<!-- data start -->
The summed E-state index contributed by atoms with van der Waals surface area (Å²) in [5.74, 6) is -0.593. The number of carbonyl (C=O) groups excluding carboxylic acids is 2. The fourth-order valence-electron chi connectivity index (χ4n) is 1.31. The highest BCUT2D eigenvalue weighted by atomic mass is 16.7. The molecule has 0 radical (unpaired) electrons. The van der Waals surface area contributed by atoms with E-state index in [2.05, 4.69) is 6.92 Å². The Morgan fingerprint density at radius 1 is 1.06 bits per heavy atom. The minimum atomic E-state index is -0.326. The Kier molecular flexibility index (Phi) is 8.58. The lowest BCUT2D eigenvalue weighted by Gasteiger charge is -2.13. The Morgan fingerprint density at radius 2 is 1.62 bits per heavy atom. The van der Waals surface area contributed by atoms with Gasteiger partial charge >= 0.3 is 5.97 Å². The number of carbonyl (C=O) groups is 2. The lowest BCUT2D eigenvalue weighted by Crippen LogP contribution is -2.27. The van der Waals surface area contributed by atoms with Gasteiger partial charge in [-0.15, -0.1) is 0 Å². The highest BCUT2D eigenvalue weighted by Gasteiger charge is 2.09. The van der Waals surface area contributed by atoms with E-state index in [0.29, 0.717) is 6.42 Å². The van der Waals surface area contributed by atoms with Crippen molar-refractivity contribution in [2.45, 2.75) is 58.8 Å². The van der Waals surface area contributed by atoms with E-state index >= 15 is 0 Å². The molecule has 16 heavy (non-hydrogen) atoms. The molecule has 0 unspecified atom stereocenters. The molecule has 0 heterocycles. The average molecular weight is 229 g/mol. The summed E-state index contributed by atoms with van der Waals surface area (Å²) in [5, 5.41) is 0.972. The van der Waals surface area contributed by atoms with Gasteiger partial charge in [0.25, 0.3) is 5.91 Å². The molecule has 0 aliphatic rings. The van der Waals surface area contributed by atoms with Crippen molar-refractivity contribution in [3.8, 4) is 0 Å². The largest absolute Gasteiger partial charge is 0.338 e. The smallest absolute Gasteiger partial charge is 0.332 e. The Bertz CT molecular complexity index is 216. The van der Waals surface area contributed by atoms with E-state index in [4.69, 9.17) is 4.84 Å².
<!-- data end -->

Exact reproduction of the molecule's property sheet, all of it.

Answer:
The summed E-state index contributed by atoms with van der Waals surface area (Å²) in [5.74, 6) is -0.593. The number of carbonyl (C=O) groups excluding carboxylic acids is 2. The fourth-order valence-electron chi connectivity index (χ4n) is 1.31. The highest BCUT2D eigenvalue weighted by atomic mass is 16.7. The molecule has 0 radical (unpaired) electrons. The van der Waals surface area contributed by atoms with E-state index in [2.05, 4.69) is 6.92 Å². The Morgan fingerprint density at radius 1 is 1.06 bits per heavy atom. The minimum atomic E-state index is -0.326. The Kier molecular flexibility index (Phi) is 8.58. The lowest BCUT2D eigenvalue weighted by Gasteiger charge is -2.13. The Morgan fingerprint density at radius 2 is 1.62 bits per heavy atom. The van der Waals surface area contributed by atoms with Gasteiger partial charge >= 0.3 is 5.97 Å². The number of carbonyl (C=O) groups is 2. The lowest BCUT2D eigenvalue weighted by Crippen LogP contribution is -2.27. The van der Waals surface area contributed by atoms with Gasteiger partial charge in [-0.15, -0.1) is 0 Å². The highest BCUT2D eigenvalue weighted by Gasteiger charge is 2.09. The van der Waals surface area contributed by atoms with E-state index in [0.29, 0.717) is 6.42 Å². The van der Waals surface area contributed by atoms with Crippen molar-refractivity contribution in [2.45, 2.75) is 58.8 Å². The van der Waals surface area contributed by atoms with E-state index >= 15 is 0 Å². The molecule has 16 heavy (non-hydrogen) atoms. The molecule has 0 unspecified atom stereocenters. The molecule has 0 heterocycles. The average molecular weight is 229 g/mol. The summed E-state index contributed by atoms with van der Waals surface area (Å²) in [5, 5.41) is 0.972. The van der Waals surface area contributed by atoms with Gasteiger partial charge in [0.25, 0.3) is 5.91 Å². The molecule has 0 aliphatic rings. The van der Waals surface area contributed by atoms with Crippen molar-refractivity contribution in [3.8, 4) is 0 Å². The largest absolute Gasteiger partial charge is 0.338 e. The smallest absolute Gasteiger partial charge is 0.332 e. The Bertz CT molecular complexity index is 216. The van der Waals surface area contributed by atoms with E-state index in [4.69, 9.17) is 4.84 Å².